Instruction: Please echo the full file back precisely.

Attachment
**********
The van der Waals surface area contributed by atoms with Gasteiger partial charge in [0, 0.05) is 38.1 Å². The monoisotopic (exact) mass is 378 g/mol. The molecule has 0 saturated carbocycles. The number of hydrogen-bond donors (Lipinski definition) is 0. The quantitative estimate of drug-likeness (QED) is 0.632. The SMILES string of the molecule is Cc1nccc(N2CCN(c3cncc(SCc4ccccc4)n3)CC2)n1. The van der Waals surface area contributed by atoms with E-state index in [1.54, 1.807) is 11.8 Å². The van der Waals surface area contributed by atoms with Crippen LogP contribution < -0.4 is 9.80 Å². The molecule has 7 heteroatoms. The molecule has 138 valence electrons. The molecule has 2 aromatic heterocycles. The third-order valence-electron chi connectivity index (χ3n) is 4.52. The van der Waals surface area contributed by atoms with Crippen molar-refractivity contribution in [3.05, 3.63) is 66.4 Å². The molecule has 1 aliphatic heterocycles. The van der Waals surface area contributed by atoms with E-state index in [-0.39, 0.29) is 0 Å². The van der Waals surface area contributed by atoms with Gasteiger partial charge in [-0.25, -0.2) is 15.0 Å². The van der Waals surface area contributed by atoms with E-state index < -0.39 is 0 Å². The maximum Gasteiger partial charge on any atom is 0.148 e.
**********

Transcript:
The van der Waals surface area contributed by atoms with Gasteiger partial charge in [0, 0.05) is 38.1 Å². The monoisotopic (exact) mass is 378 g/mol. The molecule has 0 saturated carbocycles. The number of hydrogen-bond donors (Lipinski definition) is 0. The quantitative estimate of drug-likeness (QED) is 0.632. The SMILES string of the molecule is Cc1nccc(N2CCN(c3cncc(SCc4ccccc4)n3)CC2)n1. The van der Waals surface area contributed by atoms with E-state index in [1.54, 1.807) is 11.8 Å². The van der Waals surface area contributed by atoms with Crippen LogP contribution < -0.4 is 9.80 Å². The molecule has 7 heteroatoms. The molecule has 138 valence electrons. The molecule has 2 aromatic heterocycles. The third-order valence-electron chi connectivity index (χ3n) is 4.52. The van der Waals surface area contributed by atoms with Crippen molar-refractivity contribution in [3.05, 3.63) is 66.4 Å². The molecule has 1 aliphatic heterocycles. The van der Waals surface area contributed by atoms with E-state index in [-0.39, 0.29) is 0 Å². The van der Waals surface area contributed by atoms with Gasteiger partial charge in [-0.25, -0.2) is 15.0 Å². The van der Waals surface area contributed by atoms with E-state index < -0.39 is 0 Å². The maximum Gasteiger partial charge on any atom is 0.148 e.